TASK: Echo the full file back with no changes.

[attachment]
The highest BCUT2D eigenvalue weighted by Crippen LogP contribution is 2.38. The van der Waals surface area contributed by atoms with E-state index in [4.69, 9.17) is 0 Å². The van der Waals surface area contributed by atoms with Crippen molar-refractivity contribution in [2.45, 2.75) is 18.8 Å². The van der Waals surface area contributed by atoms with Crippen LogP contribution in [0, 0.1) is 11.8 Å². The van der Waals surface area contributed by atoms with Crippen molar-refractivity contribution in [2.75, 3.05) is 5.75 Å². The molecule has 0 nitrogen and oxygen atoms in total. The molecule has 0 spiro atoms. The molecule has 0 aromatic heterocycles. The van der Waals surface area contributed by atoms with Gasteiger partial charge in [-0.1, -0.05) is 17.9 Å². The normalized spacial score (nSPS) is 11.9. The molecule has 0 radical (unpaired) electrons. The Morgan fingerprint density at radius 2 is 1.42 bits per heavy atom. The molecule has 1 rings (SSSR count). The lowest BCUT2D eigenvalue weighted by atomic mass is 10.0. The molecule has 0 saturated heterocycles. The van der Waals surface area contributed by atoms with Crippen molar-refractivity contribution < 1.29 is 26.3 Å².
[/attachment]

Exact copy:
The highest BCUT2D eigenvalue weighted by Crippen LogP contribution is 2.38. The van der Waals surface area contributed by atoms with E-state index in [4.69, 9.17) is 0 Å². The van der Waals surface area contributed by atoms with Crippen molar-refractivity contribution in [2.45, 2.75) is 18.8 Å². The van der Waals surface area contributed by atoms with Crippen LogP contribution in [0, 0.1) is 11.8 Å². The van der Waals surface area contributed by atoms with Crippen molar-refractivity contribution in [2.75, 3.05) is 5.75 Å². The molecule has 0 nitrogen and oxygen atoms in total. The molecule has 0 spiro atoms. The molecule has 0 aromatic heterocycles. The van der Waals surface area contributed by atoms with Gasteiger partial charge in [-0.1, -0.05) is 17.9 Å². The normalized spacial score (nSPS) is 11.9. The molecule has 0 radical (unpaired) electrons. The Morgan fingerprint density at radius 2 is 1.42 bits per heavy atom. The molecule has 1 rings (SSSR count). The lowest BCUT2D eigenvalue weighted by atomic mass is 10.0. The molecule has 0 saturated heterocycles. The van der Waals surface area contributed by atoms with Crippen molar-refractivity contribution < 1.29 is 26.3 Å².